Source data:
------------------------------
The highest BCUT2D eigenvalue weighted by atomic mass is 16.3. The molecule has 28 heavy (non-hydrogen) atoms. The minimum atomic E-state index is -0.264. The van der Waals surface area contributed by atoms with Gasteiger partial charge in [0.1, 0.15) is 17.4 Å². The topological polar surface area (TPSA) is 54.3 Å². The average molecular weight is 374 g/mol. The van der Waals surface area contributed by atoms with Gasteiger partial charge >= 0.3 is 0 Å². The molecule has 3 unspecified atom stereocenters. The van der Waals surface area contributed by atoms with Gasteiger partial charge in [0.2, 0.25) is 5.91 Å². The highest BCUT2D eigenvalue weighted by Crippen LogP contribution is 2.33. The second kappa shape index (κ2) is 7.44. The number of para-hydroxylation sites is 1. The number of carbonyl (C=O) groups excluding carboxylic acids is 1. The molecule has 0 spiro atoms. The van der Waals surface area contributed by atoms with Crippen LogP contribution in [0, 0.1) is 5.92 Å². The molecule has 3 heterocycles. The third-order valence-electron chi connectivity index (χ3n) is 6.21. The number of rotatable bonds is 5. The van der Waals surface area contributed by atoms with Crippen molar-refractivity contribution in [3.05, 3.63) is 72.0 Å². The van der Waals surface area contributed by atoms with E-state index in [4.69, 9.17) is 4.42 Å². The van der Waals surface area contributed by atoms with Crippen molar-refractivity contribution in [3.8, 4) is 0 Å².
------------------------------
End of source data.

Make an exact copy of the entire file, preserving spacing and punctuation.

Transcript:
The highest BCUT2D eigenvalue weighted by atomic mass is 16.3. The molecule has 28 heavy (non-hydrogen) atoms. The minimum atomic E-state index is -0.264. The van der Waals surface area contributed by atoms with Gasteiger partial charge in [0.1, 0.15) is 17.4 Å². The topological polar surface area (TPSA) is 54.3 Å². The average molecular weight is 374 g/mol. The van der Waals surface area contributed by atoms with Gasteiger partial charge >= 0.3 is 0 Å². The molecule has 3 unspecified atom stereocenters. The van der Waals surface area contributed by atoms with Gasteiger partial charge in [0.2, 0.25) is 5.91 Å². The highest BCUT2D eigenvalue weighted by Crippen LogP contribution is 2.33. The second kappa shape index (κ2) is 7.44. The number of para-hydroxylation sites is 1. The number of carbonyl (C=O) groups excluding carboxylic acids is 1. The molecule has 0 spiro atoms. The van der Waals surface area contributed by atoms with Crippen LogP contribution in [0, 0.1) is 5.92 Å². The molecule has 3 heterocycles. The third-order valence-electron chi connectivity index (χ3n) is 6.21. The number of rotatable bonds is 5. The van der Waals surface area contributed by atoms with Crippen molar-refractivity contribution in [3.05, 3.63) is 72.0 Å². The van der Waals surface area contributed by atoms with E-state index in [4.69, 9.17) is 4.42 Å². The van der Waals surface area contributed by atoms with Crippen molar-refractivity contribution in [3.8, 4) is 0 Å².